Dendrocalamus Amoenus questions

irun5kJuly 3, 2010

Hi, I purchased and planted a 3 gallon Dendrocalamus Amoenus about a month ago. A couple questions I'm not sure I have answers for:

1) About a week after planting, a couple new shoots came up. Now, just 3 weeks or so later, those shoots are the tallest ones in the clump. They've grown from nothing to several feet where as the existing culms growth is measured more in inches. Does this seem strange to anyone?

2) The two new shoots appear to have some sort of black fuzz or fur growing on them. It isn't a mold or fungus because it doesn't rub off, it appears to be something the bamboo grew on its own. Not really that different from the fuzz on some lawn weeds, expect this fuzz is black. Is this a normal occurrence?

Thanks guys!

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kudzu9(Zone 8a - PNW)

I can't grow that one in my Zone, but the growth sounds normal for many bamboo. When most of my larger bamboo shoot, it's not unusual to get 2"-4" of height per day. As for your existing culms, they reach their final height in the same year they come up, so you shouldn't expect them to continue to get any higher.

Here is a link to some photos of your bamboo species...see if you can spot anything like the black fuzz you mentioned.

Here is a link that might be useful: D. minor 'Amoenus'

    Bookmark   July 3, 2010 at 9:06PM
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Excellent, thanks for the link. I found the fuzz! Guessing it is normal.*&Genus=*&s=8

As to the existing culms, they're only about 3 feet tall and about as big around as a slurpee straw. It seemed strange to me that they would almost stop growing at that size, especially since new shoots have come up that are now exceeding that size. At any rate, the plant appears to be healthy so I'm sure it will figure out its own way forward in the world :)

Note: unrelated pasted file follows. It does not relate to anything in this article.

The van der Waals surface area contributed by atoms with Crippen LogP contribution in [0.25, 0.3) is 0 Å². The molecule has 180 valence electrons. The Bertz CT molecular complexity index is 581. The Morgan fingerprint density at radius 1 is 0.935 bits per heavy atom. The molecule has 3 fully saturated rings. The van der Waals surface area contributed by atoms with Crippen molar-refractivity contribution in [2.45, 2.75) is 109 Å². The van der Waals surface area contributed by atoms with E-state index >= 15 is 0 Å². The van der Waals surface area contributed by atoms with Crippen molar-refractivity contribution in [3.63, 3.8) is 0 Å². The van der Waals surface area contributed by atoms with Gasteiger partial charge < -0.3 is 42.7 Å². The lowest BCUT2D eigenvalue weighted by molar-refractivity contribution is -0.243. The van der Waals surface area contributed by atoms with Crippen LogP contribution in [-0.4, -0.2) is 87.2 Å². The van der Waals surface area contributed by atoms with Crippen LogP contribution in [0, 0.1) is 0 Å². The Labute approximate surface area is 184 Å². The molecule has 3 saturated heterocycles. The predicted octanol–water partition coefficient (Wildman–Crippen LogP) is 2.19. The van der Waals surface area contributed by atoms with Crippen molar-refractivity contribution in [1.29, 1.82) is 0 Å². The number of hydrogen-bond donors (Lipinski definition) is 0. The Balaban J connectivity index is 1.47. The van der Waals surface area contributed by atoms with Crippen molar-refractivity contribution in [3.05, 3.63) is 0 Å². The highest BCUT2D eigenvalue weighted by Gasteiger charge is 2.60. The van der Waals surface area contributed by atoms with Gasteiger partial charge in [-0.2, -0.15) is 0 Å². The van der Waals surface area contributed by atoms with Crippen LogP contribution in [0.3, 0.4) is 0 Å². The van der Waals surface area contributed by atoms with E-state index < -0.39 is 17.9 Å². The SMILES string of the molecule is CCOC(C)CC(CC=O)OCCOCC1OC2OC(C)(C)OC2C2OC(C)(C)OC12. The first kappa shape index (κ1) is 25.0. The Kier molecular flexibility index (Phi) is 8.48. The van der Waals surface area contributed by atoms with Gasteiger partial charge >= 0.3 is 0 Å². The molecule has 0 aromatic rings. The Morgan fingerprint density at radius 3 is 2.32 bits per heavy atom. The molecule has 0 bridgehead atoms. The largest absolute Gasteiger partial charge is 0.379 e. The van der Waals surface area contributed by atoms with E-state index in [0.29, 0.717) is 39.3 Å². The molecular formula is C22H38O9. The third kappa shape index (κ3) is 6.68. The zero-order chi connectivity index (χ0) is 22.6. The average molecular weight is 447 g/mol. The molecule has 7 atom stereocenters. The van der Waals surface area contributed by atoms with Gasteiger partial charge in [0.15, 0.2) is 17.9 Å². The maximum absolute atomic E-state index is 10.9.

Bookmark   July 4, 2010 at 7:49AM
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Actually, after looking at my plant again, I'm not sure I understand bamboo yet. I assumed when I bought the plant in a 3 gallon pot that the vertical things that made up the plant were culms. However, even though they have leaves and sort of look like culms, they aren't very erect... and as noted, they aren't growing much. They also have "side branches".

The two new shoots are very erect though and even though they are small in diameter, they look more like the photos I've seen. Was the existing growth on my plant when I purchased it just some primordial mass? Or were they real culms that just won't ever fully properly because they came up while in a small pot? (worth noting that the plant was nowhere close to being rootbound when I potted it.)

Thanks for the help so far. Bamboo is fun!

    Bookmark   July 4, 2010 at 8:17AM
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vajdak(8b TX)

That black fuzz is normal. Lots of bamboo shoots have some amount and variation of fuzz on them (on what's known as the culm sheath) and it tends to fall off as the culm matures. My Amoenus has the same thing right now.